CHARLOTTESVILLE, February 2, 2023—Charlottesville City Schools will assume sole ownership of the Charlottesville-Albemarle Technical Education Center (CATEC) in order to ensure students’ continued access to valuable career and technical education, part of the City’s larger vision for workforce development.
In accordance with the original 1969 partnership agreement between the Charlottesville City and Albemarle County school divisions, Albemarle County Public Schools initiated the process to dissolve the CATEC partnership by making a formal offer in December 2022 to purchase Charlottesville City Schools’ one-half interest in CATEC for $5.3 million. Tonight, the Charlottesville City School Board voted to exercise its option under the 1969 agreement to purchase the ACPS stake at that same price, rather than selling the City’s interest.
Charlottesville City Schools believes that the scale and scope of technical education are best supported by the joint effort of the two school divisions, who together built this successful program over more than 50 years. However, in light of Albemarle County Public Schools’ move to dissolve the partnership, CCS leaders chose to take ownership of the school because selling it to Albemarle Schools would jeopardize Charlottesville students’ ability to continue learning at CATEC. ACPS has previously made it clear that under its ownership, accommodating city students would not be a priority; a change as simple as a bell schedule adjustment could effectively block Charlottesville students from enrolling at CATEC. CCS intends to continue to operate the facility as a regional resource.
“After ACPS moved to dissolve the partnership, continuing jointly was no longer an option,” said Charlottesville School Board Chair James Bryant. “The question then was whether or not to assume ownership of the program and protect Charlottesville students’ access to these vital opportunities.”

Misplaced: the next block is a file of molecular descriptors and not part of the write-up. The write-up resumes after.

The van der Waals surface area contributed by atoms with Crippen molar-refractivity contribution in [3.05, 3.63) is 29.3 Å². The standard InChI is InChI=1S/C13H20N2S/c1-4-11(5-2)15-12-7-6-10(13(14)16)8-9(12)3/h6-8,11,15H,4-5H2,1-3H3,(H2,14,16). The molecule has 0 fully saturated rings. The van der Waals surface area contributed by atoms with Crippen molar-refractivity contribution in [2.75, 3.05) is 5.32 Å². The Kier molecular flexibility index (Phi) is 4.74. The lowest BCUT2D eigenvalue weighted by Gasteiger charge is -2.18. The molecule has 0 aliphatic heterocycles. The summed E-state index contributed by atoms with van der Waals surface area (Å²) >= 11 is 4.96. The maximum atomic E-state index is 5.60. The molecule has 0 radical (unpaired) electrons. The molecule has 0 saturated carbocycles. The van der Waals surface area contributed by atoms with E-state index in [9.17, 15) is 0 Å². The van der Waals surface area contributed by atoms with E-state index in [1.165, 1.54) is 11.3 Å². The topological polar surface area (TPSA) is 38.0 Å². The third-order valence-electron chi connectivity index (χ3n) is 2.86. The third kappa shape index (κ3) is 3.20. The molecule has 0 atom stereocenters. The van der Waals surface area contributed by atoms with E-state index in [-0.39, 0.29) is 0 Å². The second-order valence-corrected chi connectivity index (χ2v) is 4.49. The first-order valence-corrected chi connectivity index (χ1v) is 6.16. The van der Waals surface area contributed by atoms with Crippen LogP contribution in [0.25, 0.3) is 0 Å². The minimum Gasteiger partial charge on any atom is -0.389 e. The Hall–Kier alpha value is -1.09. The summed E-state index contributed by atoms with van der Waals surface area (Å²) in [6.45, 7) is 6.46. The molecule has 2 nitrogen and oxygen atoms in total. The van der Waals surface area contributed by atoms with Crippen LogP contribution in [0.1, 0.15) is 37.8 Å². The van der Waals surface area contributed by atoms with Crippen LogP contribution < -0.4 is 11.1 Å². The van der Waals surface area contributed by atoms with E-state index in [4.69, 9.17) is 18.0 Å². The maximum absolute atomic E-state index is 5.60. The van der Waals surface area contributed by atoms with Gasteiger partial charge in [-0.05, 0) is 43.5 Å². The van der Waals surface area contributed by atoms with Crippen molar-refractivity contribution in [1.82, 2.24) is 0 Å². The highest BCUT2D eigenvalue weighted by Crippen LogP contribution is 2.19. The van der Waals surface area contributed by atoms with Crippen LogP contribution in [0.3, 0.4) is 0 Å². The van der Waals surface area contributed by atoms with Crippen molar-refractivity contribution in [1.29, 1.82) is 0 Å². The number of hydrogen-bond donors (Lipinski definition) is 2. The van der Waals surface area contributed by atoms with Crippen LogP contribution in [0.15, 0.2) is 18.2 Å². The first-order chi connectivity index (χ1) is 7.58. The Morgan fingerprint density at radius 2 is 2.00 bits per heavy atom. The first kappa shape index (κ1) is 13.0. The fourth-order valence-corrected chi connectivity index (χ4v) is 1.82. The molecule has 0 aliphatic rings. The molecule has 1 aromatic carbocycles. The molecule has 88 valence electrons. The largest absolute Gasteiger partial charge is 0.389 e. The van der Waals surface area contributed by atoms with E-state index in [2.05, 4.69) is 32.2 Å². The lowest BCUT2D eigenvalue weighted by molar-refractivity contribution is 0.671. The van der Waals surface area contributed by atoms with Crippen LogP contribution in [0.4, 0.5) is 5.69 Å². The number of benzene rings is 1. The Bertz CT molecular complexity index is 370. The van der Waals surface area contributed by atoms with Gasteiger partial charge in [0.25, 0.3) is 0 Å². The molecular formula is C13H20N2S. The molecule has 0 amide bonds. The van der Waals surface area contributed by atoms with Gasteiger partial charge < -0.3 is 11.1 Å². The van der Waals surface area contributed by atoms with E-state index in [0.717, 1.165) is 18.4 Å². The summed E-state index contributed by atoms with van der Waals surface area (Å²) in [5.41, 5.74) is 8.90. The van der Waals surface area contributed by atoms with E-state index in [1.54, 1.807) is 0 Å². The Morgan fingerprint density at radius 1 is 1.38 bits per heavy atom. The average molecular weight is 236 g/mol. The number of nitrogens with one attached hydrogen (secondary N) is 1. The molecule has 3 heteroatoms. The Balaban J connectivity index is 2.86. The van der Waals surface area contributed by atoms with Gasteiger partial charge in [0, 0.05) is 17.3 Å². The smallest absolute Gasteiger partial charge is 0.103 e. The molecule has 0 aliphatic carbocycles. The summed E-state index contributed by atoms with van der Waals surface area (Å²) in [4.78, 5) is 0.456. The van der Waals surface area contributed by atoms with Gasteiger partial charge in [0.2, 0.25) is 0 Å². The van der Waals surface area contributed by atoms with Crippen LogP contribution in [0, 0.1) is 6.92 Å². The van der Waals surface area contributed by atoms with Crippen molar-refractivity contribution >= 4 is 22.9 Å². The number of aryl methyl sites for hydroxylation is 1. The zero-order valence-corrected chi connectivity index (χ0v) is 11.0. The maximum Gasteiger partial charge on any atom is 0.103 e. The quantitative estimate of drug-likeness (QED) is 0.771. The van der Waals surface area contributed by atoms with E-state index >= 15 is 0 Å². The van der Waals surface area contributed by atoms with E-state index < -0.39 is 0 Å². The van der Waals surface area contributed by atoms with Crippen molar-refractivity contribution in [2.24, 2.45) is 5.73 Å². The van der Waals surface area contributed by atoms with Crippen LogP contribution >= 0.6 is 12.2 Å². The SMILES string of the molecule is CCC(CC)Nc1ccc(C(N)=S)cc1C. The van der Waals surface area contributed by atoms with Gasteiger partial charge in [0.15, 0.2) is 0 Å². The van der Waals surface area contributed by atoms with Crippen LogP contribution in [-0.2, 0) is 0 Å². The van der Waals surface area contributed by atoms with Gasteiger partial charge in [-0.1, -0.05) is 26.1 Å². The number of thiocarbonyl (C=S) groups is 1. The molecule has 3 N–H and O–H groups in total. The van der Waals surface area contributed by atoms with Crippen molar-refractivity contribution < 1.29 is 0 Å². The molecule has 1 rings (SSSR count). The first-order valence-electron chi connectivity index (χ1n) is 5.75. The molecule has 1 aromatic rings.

A secondary factor in CCS’s decision was that ACPS’s formal offer presumed a total value of $10.6 million for the CATEC real estate and personal property, in comparison to independent professional appraisals that valued the assets at over $11.8 million in their current use.
Founded in 1973, CATEC helps teens and adults train for the jobs they seek. High school students can receive recognized certifications or credentials in ten industries: automotive body technology, automotive service technology, carpentry, cosmetology, culinary arts, electricity, fire science, emergency medical technician, nurse assistant, and veterinary science. Students completing select CATEC programs receive, on average, 11 dual-enrollment college credits from local community colleges.
“CATEC is an incredible community resource and Charlottesville City Schools looks forward to continuing to build on the program’s success for the students of today and tomorrow,” said Board Vice Chair Dom Morse.
Logistics of the change in leadership still need to be discussed between the two divisions. Charlottesville City Schools is committed to a smooth transition for CATEC students and staff.